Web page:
Thursday, January 19, 2012

The Pricing Debate on eBooks Continues

My thoughts on the whole subject sparked some more debate on the topic on various boards.  One of the more interesting things I noticed was that some readers are liable to spend more on books written by independent authors over those published by the major publishing houses.  They seem to understand that the indie authors struggle more, and therefore are "voting with their dollars."  They also are willing to pay a little more for those books.  Again, understanding the finances involved in being an independent author.  Granted, there are those who think the eBooks should all be .99 cents or free, and they are quick to point out that there are authors who make quite a bit of money selling for .99 cents.  That is true, but it is not the norm.

The eBook marketed is flooded.  It is hard for authors who aren't well known to get their work out there to be seen.  Self-promotion only goes so far, but word of mouth can work wonders.  That word of mouth can also drive sales despite whatever the price.

Amazon and Smashwords have it right.  Letting authors set the price sets up a situation much like eBay.  It is what the market can handle, and it is fluid.  If an author has found she has priced to high, she can lower it, and vice versa.  A good book is going to sell regardless ... if people know about it.  That, over pricing, is the key to selling books.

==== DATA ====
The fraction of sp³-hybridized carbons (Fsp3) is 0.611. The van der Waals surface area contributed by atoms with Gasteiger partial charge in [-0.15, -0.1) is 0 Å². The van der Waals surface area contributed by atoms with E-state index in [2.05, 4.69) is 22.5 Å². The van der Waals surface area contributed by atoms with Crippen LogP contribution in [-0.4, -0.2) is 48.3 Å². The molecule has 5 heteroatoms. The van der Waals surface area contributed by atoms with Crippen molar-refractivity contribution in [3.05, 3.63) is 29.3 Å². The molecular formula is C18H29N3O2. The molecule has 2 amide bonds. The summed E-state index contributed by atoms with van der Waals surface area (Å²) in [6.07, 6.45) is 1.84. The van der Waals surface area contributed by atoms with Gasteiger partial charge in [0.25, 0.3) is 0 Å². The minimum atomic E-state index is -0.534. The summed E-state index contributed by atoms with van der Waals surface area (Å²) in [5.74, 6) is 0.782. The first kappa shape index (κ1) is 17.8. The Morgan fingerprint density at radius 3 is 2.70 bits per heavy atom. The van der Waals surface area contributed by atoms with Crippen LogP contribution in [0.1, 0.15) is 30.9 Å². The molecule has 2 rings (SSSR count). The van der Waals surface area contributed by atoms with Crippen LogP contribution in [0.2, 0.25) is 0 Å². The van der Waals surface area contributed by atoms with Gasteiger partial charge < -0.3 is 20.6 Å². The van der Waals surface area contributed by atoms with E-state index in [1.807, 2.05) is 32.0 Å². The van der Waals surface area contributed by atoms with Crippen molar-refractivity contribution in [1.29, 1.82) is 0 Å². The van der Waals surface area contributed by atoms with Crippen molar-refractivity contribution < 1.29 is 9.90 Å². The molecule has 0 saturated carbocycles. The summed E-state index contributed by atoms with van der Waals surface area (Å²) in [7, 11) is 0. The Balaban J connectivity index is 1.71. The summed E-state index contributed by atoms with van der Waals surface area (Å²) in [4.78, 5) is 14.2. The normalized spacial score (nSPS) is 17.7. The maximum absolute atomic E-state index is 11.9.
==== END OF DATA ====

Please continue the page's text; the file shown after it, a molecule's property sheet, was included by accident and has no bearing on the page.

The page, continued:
The market is still new enough that pricing will work itself out and a happy medium will be found.  While that happens, authors have to find a way to make their work stick out over all the other eBooks out there.  The playing field has been somewhat leveled, with authors now being able to get their books out there without the aid of a publisher.  Getting the rest of the world to see your book is the real challenge, and it looks to be that way for quite some time.

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